"Section 4: From and after the adoption of a charter under the provisions of this article by the City of Baltimore or any county of this state, no public local law shall be enacted by the General Assembly for said city or county on any subject covered by express powers granted as above provided. Any law so drawn as to apply to two or more of the geographical subdivisions of this state shall not be deemed a local law, within the meaning of this act. The term 'geographical subdivision' herein used shall be taken to mean the City of Baltimore or any of the counties of this state."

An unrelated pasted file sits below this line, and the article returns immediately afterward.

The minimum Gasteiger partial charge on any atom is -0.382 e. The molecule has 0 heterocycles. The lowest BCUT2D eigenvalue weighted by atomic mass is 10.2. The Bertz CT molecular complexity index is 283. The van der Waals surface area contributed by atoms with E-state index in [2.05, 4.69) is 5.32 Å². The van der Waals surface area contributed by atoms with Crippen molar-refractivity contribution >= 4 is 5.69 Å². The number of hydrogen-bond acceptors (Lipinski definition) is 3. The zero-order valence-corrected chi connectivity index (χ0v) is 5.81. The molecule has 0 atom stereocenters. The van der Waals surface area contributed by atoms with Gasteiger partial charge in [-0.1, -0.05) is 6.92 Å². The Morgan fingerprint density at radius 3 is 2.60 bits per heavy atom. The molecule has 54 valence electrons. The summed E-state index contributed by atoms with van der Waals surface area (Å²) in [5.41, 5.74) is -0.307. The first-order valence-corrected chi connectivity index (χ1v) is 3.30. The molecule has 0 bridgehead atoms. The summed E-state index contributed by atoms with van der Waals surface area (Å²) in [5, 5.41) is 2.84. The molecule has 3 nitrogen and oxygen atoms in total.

From an examination of these sections it is apparent that the powers granted by the Legislature to the City of Baltimore, contained in article 4, section 6, of the Public Local Laws of Maryland, under this amendment are to be exercised by the City of Baltimore, and that there is an express prohibition in section 4 against the enactment by the General Assembly of a public local law on any subject covered by express powers granted to Baltimore City. This article empowers the General Assembly to designate the subjects in respect to which the city or counties may legislate locally. In other words, this article of the Constitution itself does not grant the power to Baltimore City to legislate locally on all subjects, but only in respect to such subjects as are delegated to it in the legislative grant of powers. That is to say, the General Assembly has full power to designate the subjects in respect to which the power of legislation is delegated to the local authorities, but reserving to the Legislature the power and authority to enlarge, repeal or change the grant of powers theretofore made. While the Legislature has its reserved right to enlarge, diminish or change the grant of powers, so long as the granted powers remain unchanged, the field of local legislation in respect to those subjects defined in the grant of powers is exclusively in the local authorities, and the Legislature is forbidden to enact public local laws upon such subjects. If the General Assembly, in its grant of powers to Baltimore City, subsequently concludes that the grant of powers contained a subject upon which the General Assembly should have authority to legislate, and not the city authorities, it can only accomplish this by amending or repealing the act granting and delineating the powers. The Legislature has the power to describe the field within which the local authorities may legislate, but having once done this, it cannot restrict or limit this field of legislation without changing its boundaries. The legislation in respect to the subjects contained in the granted powers is therefore committed exclusively to the local authorities and denied to the General Assembly, so long as the grant of powers remained unchanged. Any other interpretation would render the provisions of article 11A meaningless, and result in nullifying the purpose sought to be accomplished by its adoption. If the Legislature could change the grant of power by the simple expedient of passing an act in conflict with the legislation of the local authorities, it would result in the complete frustration of the object of the amendment. The grant of powers committed by the General Assembly to the Mayor and City Council of Baltimore City is contained in article 4 of the Public Local Laws, now the charter of Baltimore City. It is admitted that at the time of the passage of the act now under consideration, subsection 26g of section 6 of the city charter was in full force and effect, and that this section conferred upon the Mayor and City Council power "to regulate the use of streets, highways, roads, public places and sidewalks by foot passengers, animals, vehicles, cars, motors and locomotives, and prevent encroachment thereon and obstruction to the same." This being true, it is clear that by chapter 436 of the Acts of 1924 the Legislature was attempting to legislate upon a subject contained in the special grant of powers to the city. This is also admitted, but it is contended by the appellant that, under the provisions of section 2 of article 11A, whereby the General Assembly is given the power to extend, modify, amend, or repeal the special grant of powers, the Act of 1924 is, in effect, a repeal of the power before granted to the city, contained in subsection 26g of section 6 of the city charter. For the reasons already given, we are of the opinion that this contention is unsound. The position is also taken that chapter 436, now under consideration, is not a public local law. But in our opinion this contention is likewise untenable. It is true that the act purports to add a new section to article 56 of the Public General Laws, title "Licenses," subtitle "Motor Vehicles," and that its provisions authorize, empower and direct the police commissioner, who is appointed by the Governor, to make rules and regulations for the control and conduct of all vehicles and vehicular traffic on the streets, avenues, alleys and highways within the City of Baltimore. This, however, does not constitute the act a public general rather than a public local law. The subject-matter is exclusively local to Baltimore City, and the mere form which the enactment has taken, that of an amendment to a public general law, is not controlling. It is the subject-matter and substance, rather than its designation or form, which is conclusive. Otherwise any law could be removed from the domain of public local laws by the mere act of the Legislature in calling it an amendment to a public general law. If such could be done in the present case, the Legislature could, by such a device, evade the constitutional prohibition in respect to local legislation. Bradshaw v. Langford, 73 Md. 428; Gaither v. Jackson, 147 Md. 655. In the latter case this Court said: "That the mere designation of a law as a local law or its treatment as such by the General Assembly does not make it a local law for all purposes, is illustrated in the case of Bradshaw v. Langford, 73 Md. 428."